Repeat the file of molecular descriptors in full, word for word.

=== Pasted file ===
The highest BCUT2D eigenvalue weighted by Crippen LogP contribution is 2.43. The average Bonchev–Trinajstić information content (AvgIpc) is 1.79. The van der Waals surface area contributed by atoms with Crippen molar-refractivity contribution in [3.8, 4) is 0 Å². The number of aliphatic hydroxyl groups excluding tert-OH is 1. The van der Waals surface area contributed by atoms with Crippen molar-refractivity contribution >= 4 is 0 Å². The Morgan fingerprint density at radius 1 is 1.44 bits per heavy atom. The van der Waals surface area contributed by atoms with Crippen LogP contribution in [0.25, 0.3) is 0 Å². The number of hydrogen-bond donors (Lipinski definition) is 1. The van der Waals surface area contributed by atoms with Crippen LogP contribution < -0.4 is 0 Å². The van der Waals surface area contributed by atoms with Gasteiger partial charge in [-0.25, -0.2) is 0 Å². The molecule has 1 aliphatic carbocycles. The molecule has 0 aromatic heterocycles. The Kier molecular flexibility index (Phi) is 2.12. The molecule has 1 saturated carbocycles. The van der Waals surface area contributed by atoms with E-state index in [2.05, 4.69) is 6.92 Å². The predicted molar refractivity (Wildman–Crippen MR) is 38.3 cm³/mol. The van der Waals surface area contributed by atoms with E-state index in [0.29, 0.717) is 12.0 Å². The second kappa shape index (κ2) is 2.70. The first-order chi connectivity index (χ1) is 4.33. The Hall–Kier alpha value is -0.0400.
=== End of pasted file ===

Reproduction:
The highest BCUT2D eigenvalue weighted by Crippen LogP contribution is 2.43. The average Bonchev–Trinajstić information content (AvgIpc) is 1.79. The van der Waals surface area contributed by atoms with Crippen molar-refractivity contribution in [3.8, 4) is 0 Å². The number of aliphatic hydroxyl groups excluding tert-OH is 1. The van der Waals surface area contributed by atoms with Crippen molar-refractivity contribution >= 4 is 0 Å². The Morgan fingerprint density at radius 1 is 1.44 bits per heavy atom. The van der Waals surface area contributed by atoms with Crippen LogP contribution in [0.25, 0.3) is 0 Å². The number of hydrogen-bond donors (Lipinski definition) is 1. The van der Waals surface area contributed by atoms with Crippen LogP contribution < -0.4 is 0 Å². The van der Waals surface area contributed by atoms with Gasteiger partial charge in [-0.25, -0.2) is 0 Å². The molecule has 1 aliphatic carbocycles. The molecule has 0 aromatic heterocycles. The Kier molecular flexibility index (Phi) is 2.12. The molecule has 1 saturated carbocycles. The van der Waals surface area contributed by atoms with E-state index in [2.05, 4.69) is 6.92 Å². The predicted molar refractivity (Wildman–Crippen MR) is 38.3 cm³/mol. The van der Waals surface area contributed by atoms with E-state index in [0.29, 0.717) is 12.0 Å². The second kappa shape index (κ2) is 2.70. The first-order chi connectivity index (χ1) is 4.33. The Hall–Kier alpha value is -0.0400.